I recently talked with John about innovation, big data, and lean startup. He has made it part of his life´s work to interpret the way markets move and ideas shift around, and his intimate understanding of these dynamics has been driven by his passion for solving social problems with a creative imagination. The mixture of these elements paved John’s successful career as an established anthropologist in a company known for and reinventing computing around the world.
Anthropology is not only undersold,...
by SARAH LEBARON VON BAEYER, ReD Associates
My colleagues and I at ReD Associates, New York, nearly elbowed each other out of the way trying to snag our office’s copy of Tom McCarthy’s sleek new novel, Satin Island. Beyond making sense of the colorful oil or island-like blobs on the cover, we wanted to know: Is U., a “corporate anthropologist” tasked with writing an ethnographic report on our current era, anything like us?
Most people take at least a passing interest in how others perceive them, and corporate anthropologists are no exception. While forensic and medical anthropologists are arguably the most conspicuous kind of anthropologist in America’s public imagination today, corporate anthropologists are increasingly visible in everything from fiction—à la Satin Island—to popular media outlets, such as The New York Times’ recent coverage of Genevieve Bell or Danah Boyd.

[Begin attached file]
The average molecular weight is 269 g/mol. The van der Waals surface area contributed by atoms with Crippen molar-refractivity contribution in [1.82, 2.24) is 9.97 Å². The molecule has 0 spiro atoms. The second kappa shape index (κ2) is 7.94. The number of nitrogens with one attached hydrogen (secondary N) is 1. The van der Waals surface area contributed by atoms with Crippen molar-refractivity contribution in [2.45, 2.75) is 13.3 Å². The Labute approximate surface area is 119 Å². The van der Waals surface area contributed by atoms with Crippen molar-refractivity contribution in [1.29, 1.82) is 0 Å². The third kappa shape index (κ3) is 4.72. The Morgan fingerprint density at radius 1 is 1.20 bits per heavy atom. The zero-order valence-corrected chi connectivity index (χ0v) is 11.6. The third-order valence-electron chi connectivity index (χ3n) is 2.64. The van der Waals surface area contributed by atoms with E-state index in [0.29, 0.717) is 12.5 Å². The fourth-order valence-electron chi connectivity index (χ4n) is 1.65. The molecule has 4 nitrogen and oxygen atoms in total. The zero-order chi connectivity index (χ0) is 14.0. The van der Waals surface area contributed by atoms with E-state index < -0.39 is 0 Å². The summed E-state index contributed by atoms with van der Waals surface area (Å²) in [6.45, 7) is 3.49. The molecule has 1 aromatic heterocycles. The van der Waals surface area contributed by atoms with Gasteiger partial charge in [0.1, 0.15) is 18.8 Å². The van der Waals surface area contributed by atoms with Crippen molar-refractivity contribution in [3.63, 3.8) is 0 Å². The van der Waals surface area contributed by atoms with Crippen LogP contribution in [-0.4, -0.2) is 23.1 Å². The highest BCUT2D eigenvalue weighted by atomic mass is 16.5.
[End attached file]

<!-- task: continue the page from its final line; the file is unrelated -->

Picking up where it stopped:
Does it matter how corporate anthropologists or, for that matter, any other kind of anthropologist, are popularly perceived? In a recent issue...
by ED LIEBOW, Executive Director, American Anthropological Association
“I have just seen the future of anthropology,” I said to anyone and everyone who asked me about the first EPIC (Ethnographic Praxis in Industry Conference), held in 2005 at Microsoft’s Seattle area campus. I had had a privileged vantage point, having offered to coordinate the production of the conference proceedings on behalf of AAA/NAPA (American Anthropological Association/National Association for the Praxis of Anthropology). The setting, the format, the participants all looked fresh through the EPIC lens. Even the proceedings – at least their timing – were a novelty. They appeared online the day before the conference started that first year, and every year since. Freely accessible to the whole world. This practice has created an archive and promoted an idea exchange, of course, but it has also served an important quality-assurance function: No last-minute presentations scribbled on airline cocktail napkins for EPIC. The conference pulls a community together...
by CAMERON TONKINWISE, Director of Design Studies & Doctoral Studies, CMU School of Design